People who’ve already gotten custom skins; people who’ve set up their own RSS feeds; people who’ve installed WordPress on their own servers and updated it a time or two — they’re prone to forget how daunting the learning curve can be, and they seem at times to forget “what’s in it for me?” as a fundamental question.

For me, with my experience in the corporate and organizational world, the biggest challenges in Stephen’s thinking come in comments like this:

…As for the actual content – I would try to keep design to a minimum. Rather than trying to create something all in advance, and then deliver it, I would try to have a set of resources on hand, available as needed, and to then think of it as content being streamed, where the instructor and the students are as responsible for the shape of the course as the designer, indeed, more so. Think of it as being like one of those reality TV series, where you throw things into the mix, but where the participants sort it all out for themselves. A course is not an object, not a project – it’s a live improv event, and so design consists essentially of having props ready to be pulled onto the stage as needed.

I’m not yet sure how I’d make this happen in the situations I find myself in. At the more introductory or procedural levels — helping workers learn to use a new application that’s replacing a paper-based process, say — time and expedience might demand something much like an independent but not free-form course.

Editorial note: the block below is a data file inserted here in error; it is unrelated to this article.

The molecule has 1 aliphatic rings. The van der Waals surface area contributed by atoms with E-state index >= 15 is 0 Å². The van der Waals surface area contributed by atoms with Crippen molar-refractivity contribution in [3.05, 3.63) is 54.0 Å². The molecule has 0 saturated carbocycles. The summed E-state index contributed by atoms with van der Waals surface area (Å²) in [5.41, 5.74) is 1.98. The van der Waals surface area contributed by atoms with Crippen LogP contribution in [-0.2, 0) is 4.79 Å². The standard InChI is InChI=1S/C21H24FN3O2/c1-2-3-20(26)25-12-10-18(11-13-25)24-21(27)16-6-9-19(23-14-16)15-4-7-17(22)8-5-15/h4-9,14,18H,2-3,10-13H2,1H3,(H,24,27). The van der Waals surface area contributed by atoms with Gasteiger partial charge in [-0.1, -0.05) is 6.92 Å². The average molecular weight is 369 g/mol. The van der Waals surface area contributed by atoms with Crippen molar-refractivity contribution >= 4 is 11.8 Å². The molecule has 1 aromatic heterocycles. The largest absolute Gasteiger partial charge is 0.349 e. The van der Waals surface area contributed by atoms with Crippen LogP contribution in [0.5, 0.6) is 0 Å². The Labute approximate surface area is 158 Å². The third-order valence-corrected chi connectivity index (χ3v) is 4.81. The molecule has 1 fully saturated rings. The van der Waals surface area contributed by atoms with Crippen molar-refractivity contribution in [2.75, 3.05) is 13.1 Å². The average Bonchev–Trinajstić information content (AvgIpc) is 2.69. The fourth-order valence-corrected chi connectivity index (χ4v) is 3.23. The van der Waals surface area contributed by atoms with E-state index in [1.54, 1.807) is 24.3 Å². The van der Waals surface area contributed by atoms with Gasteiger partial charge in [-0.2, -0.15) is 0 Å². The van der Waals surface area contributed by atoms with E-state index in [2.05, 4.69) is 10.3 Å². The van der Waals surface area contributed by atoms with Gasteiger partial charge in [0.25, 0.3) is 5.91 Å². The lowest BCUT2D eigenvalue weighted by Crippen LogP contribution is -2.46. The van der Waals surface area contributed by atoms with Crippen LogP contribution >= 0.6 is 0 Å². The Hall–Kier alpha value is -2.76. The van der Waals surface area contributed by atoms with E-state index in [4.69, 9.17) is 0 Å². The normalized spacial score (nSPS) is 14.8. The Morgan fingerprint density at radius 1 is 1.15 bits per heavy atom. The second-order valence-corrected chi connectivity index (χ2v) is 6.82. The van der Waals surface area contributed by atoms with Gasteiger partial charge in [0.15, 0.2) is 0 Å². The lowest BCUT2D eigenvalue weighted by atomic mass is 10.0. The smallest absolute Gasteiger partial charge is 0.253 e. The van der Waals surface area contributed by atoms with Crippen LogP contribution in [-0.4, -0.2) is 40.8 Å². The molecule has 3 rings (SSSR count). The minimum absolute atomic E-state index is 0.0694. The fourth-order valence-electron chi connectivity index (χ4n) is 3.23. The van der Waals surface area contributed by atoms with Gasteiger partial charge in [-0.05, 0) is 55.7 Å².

Beyond that, though, I see a huge space of opportunity very rarely seized. At Amtrak, when I was in charge of training for the reservation system, we created a set of “training trains” — imaginary trains running in the reservation system, using the same routes and schedules and fares as the actual trains. Anyone with access to the reservation system could use a special ID to enter the training mode, and could try out or practice transactions on the training trains.

The real value was that these were exactly like the actual trains — so you could decide you wanted to make complicated reservations for a family of 9, and the system’s responses would be exactly the ones you’d get for a real family on a actual trip.

Many similar projects, even for applications critical to an organization, lack any sort of training/practice/learning mode. A client I’ll fictionalize as Midas Financial sold complex systems to banks, which used the systems to track customer accounts, suggest additional products, cross-relate accounts held by members of the same family, etc.

Midas’s systems almost always replaced several smaller systems from different sources, meaning that everyday work changed significantly for the employees at Midas’s clients. But not one of Midas’s systems had a training mode — so the only way to practice, say, opening a new CD or applying for a line of credit was to open an actual CD or an actual line of credit, and then go back and cancel the thing.

(Note: I have made three small changes to Stephen’s words here, fixing what seemed to be typos: “the spoken word” for “the spoken work,” “sort it all out” for “sort ot all out,” and “improv” for “improve.”)